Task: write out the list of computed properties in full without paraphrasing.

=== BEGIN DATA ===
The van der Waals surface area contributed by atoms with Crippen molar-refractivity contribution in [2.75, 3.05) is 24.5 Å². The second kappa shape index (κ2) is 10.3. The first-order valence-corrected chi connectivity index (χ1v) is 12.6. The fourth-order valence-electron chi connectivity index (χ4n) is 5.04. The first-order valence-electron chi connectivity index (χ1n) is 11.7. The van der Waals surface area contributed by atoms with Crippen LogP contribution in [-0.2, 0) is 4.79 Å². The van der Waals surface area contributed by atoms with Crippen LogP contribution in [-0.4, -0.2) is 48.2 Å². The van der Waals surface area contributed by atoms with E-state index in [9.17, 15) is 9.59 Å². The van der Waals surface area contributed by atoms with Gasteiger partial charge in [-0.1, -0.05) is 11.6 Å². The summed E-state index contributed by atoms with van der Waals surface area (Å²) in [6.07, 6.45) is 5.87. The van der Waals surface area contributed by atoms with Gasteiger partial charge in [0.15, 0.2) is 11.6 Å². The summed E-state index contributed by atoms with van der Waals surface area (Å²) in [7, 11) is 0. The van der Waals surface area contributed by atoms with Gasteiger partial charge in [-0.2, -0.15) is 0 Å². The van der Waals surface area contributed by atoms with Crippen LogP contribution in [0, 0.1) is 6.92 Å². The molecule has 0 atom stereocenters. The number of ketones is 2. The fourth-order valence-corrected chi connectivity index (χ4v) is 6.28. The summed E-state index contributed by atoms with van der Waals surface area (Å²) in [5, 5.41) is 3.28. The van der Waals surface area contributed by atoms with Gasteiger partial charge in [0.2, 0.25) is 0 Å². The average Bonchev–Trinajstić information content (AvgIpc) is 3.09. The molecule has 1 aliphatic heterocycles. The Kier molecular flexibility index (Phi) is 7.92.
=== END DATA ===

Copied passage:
The van der Waals surface area contributed by atoms with Crippen molar-refractivity contribution in [2.75, 3.05) is 24.5 Å². The second kappa shape index (κ2) is 10.3. The first-order valence-corrected chi connectivity index (χ1v) is 12.6. The fourth-order valence-electron chi connectivity index (χ4n) is 5.04. The first-order valence-electron chi connectivity index (χ1n) is 11.7. The van der Waals surface area contributed by atoms with Crippen LogP contribution in [-0.2, 0) is 4.79 Å². The van der Waals surface area contributed by atoms with Crippen LogP contribution in [-0.4, -0.2) is 48.2 Å². The van der Waals surface area contributed by atoms with E-state index in [9.17, 15) is 9.59 Å². The van der Waals surface area contributed by atoms with Gasteiger partial charge in [-0.1, -0.05) is 11.6 Å². The summed E-state index contributed by atoms with van der Waals surface area (Å²) in [6.07, 6.45) is 5.87. The van der Waals surface area contributed by atoms with Gasteiger partial charge in [0.15, 0.2) is 11.6 Å². The summed E-state index contributed by atoms with van der Waals surface area (Å²) in [7, 11) is 0. The van der Waals surface area contributed by atoms with Gasteiger partial charge in [-0.2, -0.15) is 0 Å². The van der Waals surface area contributed by atoms with Crippen LogP contribution in [0, 0.1) is 6.92 Å². The molecule has 0 atom stereocenters. The number of ketones is 2. The fourth-order valence-corrected chi connectivity index (χ4v) is 6.28. The summed E-state index contributed by atoms with van der Waals surface area (Å²) in [5, 5.41) is 3.28. The van der Waals surface area contributed by atoms with Gasteiger partial charge in [0.2, 0.25) is 0 Å². The average Bonchev–Trinajstić information content (AvgIpc) is 3.09. The molecule has 1 aliphatic heterocycles. The Kier molecular flexibility index (Phi) is 7.92.